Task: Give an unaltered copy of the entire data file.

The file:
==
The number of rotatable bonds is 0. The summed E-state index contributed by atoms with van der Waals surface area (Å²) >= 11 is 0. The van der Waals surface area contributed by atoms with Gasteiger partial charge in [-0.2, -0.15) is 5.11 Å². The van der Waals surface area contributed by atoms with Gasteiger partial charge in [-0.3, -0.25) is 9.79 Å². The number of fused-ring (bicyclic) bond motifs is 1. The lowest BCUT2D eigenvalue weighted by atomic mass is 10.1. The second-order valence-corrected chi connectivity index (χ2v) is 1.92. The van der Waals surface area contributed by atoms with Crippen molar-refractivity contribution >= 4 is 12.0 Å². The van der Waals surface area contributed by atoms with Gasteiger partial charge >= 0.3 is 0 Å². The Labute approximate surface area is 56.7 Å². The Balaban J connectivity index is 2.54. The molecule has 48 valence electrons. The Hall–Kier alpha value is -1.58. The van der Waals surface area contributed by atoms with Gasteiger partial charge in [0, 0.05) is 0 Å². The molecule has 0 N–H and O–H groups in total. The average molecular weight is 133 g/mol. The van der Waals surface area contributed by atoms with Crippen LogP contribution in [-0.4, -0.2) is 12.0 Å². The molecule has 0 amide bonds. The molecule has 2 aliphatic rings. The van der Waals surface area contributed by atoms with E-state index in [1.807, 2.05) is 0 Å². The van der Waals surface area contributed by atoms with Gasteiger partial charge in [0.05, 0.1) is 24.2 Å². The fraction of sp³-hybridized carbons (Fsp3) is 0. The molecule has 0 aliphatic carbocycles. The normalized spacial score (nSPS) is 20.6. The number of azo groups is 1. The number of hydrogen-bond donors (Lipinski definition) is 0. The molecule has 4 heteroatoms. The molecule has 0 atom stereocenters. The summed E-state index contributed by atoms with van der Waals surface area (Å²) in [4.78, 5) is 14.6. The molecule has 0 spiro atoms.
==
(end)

The number of rotatable bonds is 0. The summed E-state index contributed by atoms with van der Waals surface area (Å²) >= 11 is 0. The van der Waals surface area contributed by atoms with Gasteiger partial charge in [-0.2, -0.15) is 5.11 Å². The van der Waals surface area contributed by atoms with Gasteiger partial charge in [-0.3, -0.25) is 9.79 Å². The number of fused-ring (bicyclic) bond motifs is 1. The lowest BCUT2D eigenvalue weighted by atomic mass is 10.1. The second-order valence-corrected chi connectivity index (χ2v) is 1.92. The van der Waals surface area contributed by atoms with Crippen molar-refractivity contribution >= 4 is 12.0 Å². The van der Waals surface area contributed by atoms with Gasteiger partial charge >= 0.3 is 0 Å². The Labute approximate surface area is 56.7 Å². The Balaban J connectivity index is 2.54. The molecule has 48 valence electrons. The Hall–Kier alpha value is -1.58. The van der Waals surface area contributed by atoms with Gasteiger partial charge in [0, 0.05) is 0 Å². The molecule has 0 N–H and O–H groups in total. The average molecular weight is 133 g/mol. The van der Waals surface area contributed by atoms with Crippen LogP contribution in [-0.4, -0.2) is 12.0 Å². The molecule has 0 amide bonds. The molecule has 2 aliphatic rings. The van der Waals surface area contributed by atoms with E-state index in [1.807, 2.05) is 0 Å². The van der Waals surface area contributed by atoms with Gasteiger partial charge in [0.05, 0.1) is 24.2 Å². The fraction of sp³-hybridized carbons (Fsp3) is 0. The molecule has 0 aliphatic carbocycles. The normalized spacial score (nSPS) is 20.6. The number of azo groups is 1. The number of hydrogen-bond donors (Lipinski definition) is 0. The molecule has 4 heteroatoms. The molecule has 0 atom stereocenters. The summed E-state index contributed by atoms with van der Waals surface area (Å²) in [4.78, 5) is 14.6. The molecule has 0 spiro atoms.